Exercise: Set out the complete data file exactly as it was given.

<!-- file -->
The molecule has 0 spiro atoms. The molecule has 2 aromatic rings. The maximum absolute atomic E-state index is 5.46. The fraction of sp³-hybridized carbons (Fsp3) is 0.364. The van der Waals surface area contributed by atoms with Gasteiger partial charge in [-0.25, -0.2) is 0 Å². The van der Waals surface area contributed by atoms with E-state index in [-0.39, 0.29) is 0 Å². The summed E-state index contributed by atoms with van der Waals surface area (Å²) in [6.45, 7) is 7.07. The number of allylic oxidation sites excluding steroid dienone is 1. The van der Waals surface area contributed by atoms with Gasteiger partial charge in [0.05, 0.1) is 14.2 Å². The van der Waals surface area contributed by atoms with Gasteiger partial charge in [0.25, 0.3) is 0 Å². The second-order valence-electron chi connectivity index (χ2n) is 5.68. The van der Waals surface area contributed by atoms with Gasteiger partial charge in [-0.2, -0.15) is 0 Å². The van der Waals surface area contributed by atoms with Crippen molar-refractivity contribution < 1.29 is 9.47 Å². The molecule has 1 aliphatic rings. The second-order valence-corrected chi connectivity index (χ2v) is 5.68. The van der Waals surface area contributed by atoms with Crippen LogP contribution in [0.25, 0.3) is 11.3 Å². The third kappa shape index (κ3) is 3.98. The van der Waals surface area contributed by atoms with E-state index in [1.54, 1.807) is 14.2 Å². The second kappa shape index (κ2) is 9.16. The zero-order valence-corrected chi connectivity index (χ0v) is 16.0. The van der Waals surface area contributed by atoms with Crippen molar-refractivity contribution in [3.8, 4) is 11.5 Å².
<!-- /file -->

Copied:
The molecule has 0 spiro atoms. The molecule has 2 aromatic rings. The maximum absolute atomic E-state index is 5.46. The fraction of sp³-hybridized carbons (Fsp3) is 0.364. The van der Waals surface area contributed by atoms with Gasteiger partial charge in [-0.25, -0.2) is 0 Å². The van der Waals surface area contributed by atoms with E-state index in [-0.39, 0.29) is 0 Å². The summed E-state index contributed by atoms with van der Waals surface area (Å²) in [6.45, 7) is 7.07. The number of allylic oxidation sites excluding steroid dienone is 1. The van der Waals surface area contributed by atoms with Gasteiger partial charge in [0.05, 0.1) is 14.2 Å². The van der Waals surface area contributed by atoms with Gasteiger partial charge in [0.25, 0.3) is 0 Å². The second-order valence-electron chi connectivity index (χ2n) is 5.68. The van der Waals surface area contributed by atoms with Gasteiger partial charge in [-0.2, -0.15) is 0 Å². The van der Waals surface area contributed by atoms with Crippen molar-refractivity contribution < 1.29 is 9.47 Å². The molecule has 1 aliphatic rings. The second-order valence-corrected chi connectivity index (χ2v) is 5.68. The van der Waals surface area contributed by atoms with Crippen LogP contribution in [0.25, 0.3) is 11.3 Å². The third kappa shape index (κ3) is 3.98. The van der Waals surface area contributed by atoms with E-state index in [1.54, 1.807) is 14.2 Å². The second kappa shape index (κ2) is 9.16. The zero-order valence-corrected chi connectivity index (χ0v) is 16.0. The van der Waals surface area contributed by atoms with Crippen molar-refractivity contribution in [3.8, 4) is 11.5 Å².